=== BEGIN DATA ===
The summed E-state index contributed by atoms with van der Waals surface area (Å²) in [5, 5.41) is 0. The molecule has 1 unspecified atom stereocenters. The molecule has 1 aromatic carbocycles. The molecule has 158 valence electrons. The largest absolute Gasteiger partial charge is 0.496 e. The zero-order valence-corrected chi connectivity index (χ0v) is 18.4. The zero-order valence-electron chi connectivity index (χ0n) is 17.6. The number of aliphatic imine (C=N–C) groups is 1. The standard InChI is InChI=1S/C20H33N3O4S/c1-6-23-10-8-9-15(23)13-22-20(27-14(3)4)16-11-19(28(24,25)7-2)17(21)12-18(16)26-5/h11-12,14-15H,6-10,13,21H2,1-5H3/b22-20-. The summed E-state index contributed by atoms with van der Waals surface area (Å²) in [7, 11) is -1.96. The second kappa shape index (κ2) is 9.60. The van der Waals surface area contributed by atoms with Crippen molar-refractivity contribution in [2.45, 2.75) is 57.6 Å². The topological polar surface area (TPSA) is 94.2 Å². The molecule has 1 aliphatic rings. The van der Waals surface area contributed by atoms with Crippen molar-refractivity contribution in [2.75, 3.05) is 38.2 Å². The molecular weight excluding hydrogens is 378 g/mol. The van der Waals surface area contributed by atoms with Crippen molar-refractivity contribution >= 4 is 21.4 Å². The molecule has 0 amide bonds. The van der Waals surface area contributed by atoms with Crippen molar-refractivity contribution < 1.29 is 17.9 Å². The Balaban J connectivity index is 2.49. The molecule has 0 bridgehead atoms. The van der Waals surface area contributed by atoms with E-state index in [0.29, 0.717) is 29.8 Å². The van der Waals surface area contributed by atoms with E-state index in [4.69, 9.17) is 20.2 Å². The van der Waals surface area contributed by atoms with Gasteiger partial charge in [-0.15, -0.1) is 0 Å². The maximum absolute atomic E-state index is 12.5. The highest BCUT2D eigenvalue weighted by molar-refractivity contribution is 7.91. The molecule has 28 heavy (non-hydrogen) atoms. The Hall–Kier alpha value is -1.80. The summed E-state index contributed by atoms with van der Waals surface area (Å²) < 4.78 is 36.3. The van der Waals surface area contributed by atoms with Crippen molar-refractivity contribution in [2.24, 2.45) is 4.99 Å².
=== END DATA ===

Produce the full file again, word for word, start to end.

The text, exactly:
The summed E-state index contributed by atoms with van der Waals surface area (Å²) in [5, 5.41) is 0. The molecule has 1 unspecified atom stereocenters. The molecule has 1 aromatic carbocycles. The molecule has 158 valence electrons. The largest absolute Gasteiger partial charge is 0.496 e. The zero-order valence-corrected chi connectivity index (χ0v) is 18.4. The zero-order valence-electron chi connectivity index (χ0n) is 17.6. The number of aliphatic imine (C=N–C) groups is 1. The standard InChI is InChI=1S/C20H33N3O4S/c1-6-23-10-8-9-15(23)13-22-20(27-14(3)4)16-11-19(28(24,25)7-2)17(21)12-18(16)26-5/h11-12,14-15H,6-10,13,21H2,1-5H3/b22-20-. The summed E-state index contributed by atoms with van der Waals surface area (Å²) in [7, 11) is -1.96. The second kappa shape index (κ2) is 9.60. The van der Waals surface area contributed by atoms with Crippen molar-refractivity contribution in [2.45, 2.75) is 57.6 Å². The topological polar surface area (TPSA) is 94.2 Å². The molecule has 1 aliphatic rings. The van der Waals surface area contributed by atoms with Crippen molar-refractivity contribution in [2.75, 3.05) is 38.2 Å². The molecular weight excluding hydrogens is 378 g/mol. The van der Waals surface area contributed by atoms with Crippen molar-refractivity contribution >= 4 is 21.4 Å². The molecule has 0 amide bonds. The van der Waals surface area contributed by atoms with Crippen molar-refractivity contribution < 1.29 is 17.9 Å². The Balaban J connectivity index is 2.49. The molecule has 0 bridgehead atoms. The van der Waals surface area contributed by atoms with E-state index in [0.29, 0.717) is 29.8 Å². The van der Waals surface area contributed by atoms with E-state index in [4.69, 9.17) is 20.2 Å². The van der Waals surface area contributed by atoms with Gasteiger partial charge in [-0.15, -0.1) is 0 Å². The maximum absolute atomic E-state index is 12.5. The highest BCUT2D eigenvalue weighted by molar-refractivity contribution is 7.91. The molecule has 28 heavy (non-hydrogen) atoms. The Hall–Kier alpha value is -1.80. The summed E-state index contributed by atoms with van der Waals surface area (Å²) < 4.78 is 36.3. The van der Waals surface area contributed by atoms with Crippen molar-refractivity contribution in [2.24, 2.45) is 4.99 Å².